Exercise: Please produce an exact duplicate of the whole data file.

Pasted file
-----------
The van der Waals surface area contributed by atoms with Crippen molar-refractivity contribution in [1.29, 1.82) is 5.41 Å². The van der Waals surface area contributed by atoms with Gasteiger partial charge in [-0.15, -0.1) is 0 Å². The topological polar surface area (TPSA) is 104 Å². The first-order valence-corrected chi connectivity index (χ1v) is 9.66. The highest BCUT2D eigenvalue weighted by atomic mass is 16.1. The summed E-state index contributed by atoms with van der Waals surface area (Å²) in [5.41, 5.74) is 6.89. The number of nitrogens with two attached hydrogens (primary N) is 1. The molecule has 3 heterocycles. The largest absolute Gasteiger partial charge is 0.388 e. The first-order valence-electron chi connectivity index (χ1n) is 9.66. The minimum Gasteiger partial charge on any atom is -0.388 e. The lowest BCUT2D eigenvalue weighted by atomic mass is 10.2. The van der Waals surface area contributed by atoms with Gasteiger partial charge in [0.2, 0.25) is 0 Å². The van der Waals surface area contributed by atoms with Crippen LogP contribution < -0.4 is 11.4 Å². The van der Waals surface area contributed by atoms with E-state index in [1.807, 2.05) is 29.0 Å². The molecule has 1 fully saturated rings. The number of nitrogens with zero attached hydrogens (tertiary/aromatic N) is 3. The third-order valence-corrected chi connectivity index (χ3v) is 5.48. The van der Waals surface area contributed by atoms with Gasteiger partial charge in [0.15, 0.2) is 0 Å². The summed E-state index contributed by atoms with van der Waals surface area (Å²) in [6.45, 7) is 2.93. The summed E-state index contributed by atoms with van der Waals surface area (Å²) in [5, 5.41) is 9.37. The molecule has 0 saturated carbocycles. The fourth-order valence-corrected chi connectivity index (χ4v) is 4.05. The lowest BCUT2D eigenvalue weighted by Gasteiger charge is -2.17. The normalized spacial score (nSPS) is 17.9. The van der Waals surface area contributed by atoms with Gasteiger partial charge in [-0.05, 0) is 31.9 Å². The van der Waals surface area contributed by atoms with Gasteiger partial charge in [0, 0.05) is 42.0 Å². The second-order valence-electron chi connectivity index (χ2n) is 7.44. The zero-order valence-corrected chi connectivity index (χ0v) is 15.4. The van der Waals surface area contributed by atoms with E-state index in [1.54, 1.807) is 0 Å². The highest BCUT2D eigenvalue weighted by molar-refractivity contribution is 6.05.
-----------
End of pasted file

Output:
The van der Waals surface area contributed by atoms with Crippen molar-refractivity contribution in [1.29, 1.82) is 5.41 Å². The van der Waals surface area contributed by atoms with Gasteiger partial charge in [-0.15, -0.1) is 0 Å². The topological polar surface area (TPSA) is 104 Å². The first-order valence-corrected chi connectivity index (χ1v) is 9.66. The highest BCUT2D eigenvalue weighted by atomic mass is 16.1. The summed E-state index contributed by atoms with van der Waals surface area (Å²) in [5.41, 5.74) is 6.89. The number of nitrogens with two attached hydrogens (primary N) is 1. The molecule has 3 heterocycles. The largest absolute Gasteiger partial charge is 0.388 e. The first-order valence-electron chi connectivity index (χ1n) is 9.66. The minimum Gasteiger partial charge on any atom is -0.388 e. The lowest BCUT2D eigenvalue weighted by atomic mass is 10.2. The van der Waals surface area contributed by atoms with Gasteiger partial charge in [0.2, 0.25) is 0 Å². The van der Waals surface area contributed by atoms with Crippen LogP contribution < -0.4 is 11.4 Å². The van der Waals surface area contributed by atoms with E-state index in [1.807, 2.05) is 29.0 Å². The molecule has 1 fully saturated rings. The number of nitrogens with zero attached hydrogens (tertiary/aromatic N) is 3. The third-order valence-corrected chi connectivity index (χ3v) is 5.48. The van der Waals surface area contributed by atoms with Gasteiger partial charge in [0.15, 0.2) is 0 Å². The summed E-state index contributed by atoms with van der Waals surface area (Å²) in [6.45, 7) is 2.93. The summed E-state index contributed by atoms with van der Waals surface area (Å²) in [5, 5.41) is 9.37. The molecule has 0 saturated carbocycles. The fourth-order valence-corrected chi connectivity index (χ4v) is 4.05. The lowest BCUT2D eigenvalue weighted by Gasteiger charge is -2.17. The normalized spacial score (nSPS) is 17.9. The van der Waals surface area contributed by atoms with Gasteiger partial charge in [-0.05, 0) is 31.9 Å². The van der Waals surface area contributed by atoms with Gasteiger partial charge in [0, 0.05) is 42.0 Å². The second-order valence-electron chi connectivity index (χ2n) is 7.44. The zero-order valence-corrected chi connectivity index (χ0v) is 15.4. The van der Waals surface area contributed by atoms with E-state index in [1.54, 1.807) is 0 Å². The highest BCUT2D eigenvalue weighted by molar-refractivity contribution is 6.05.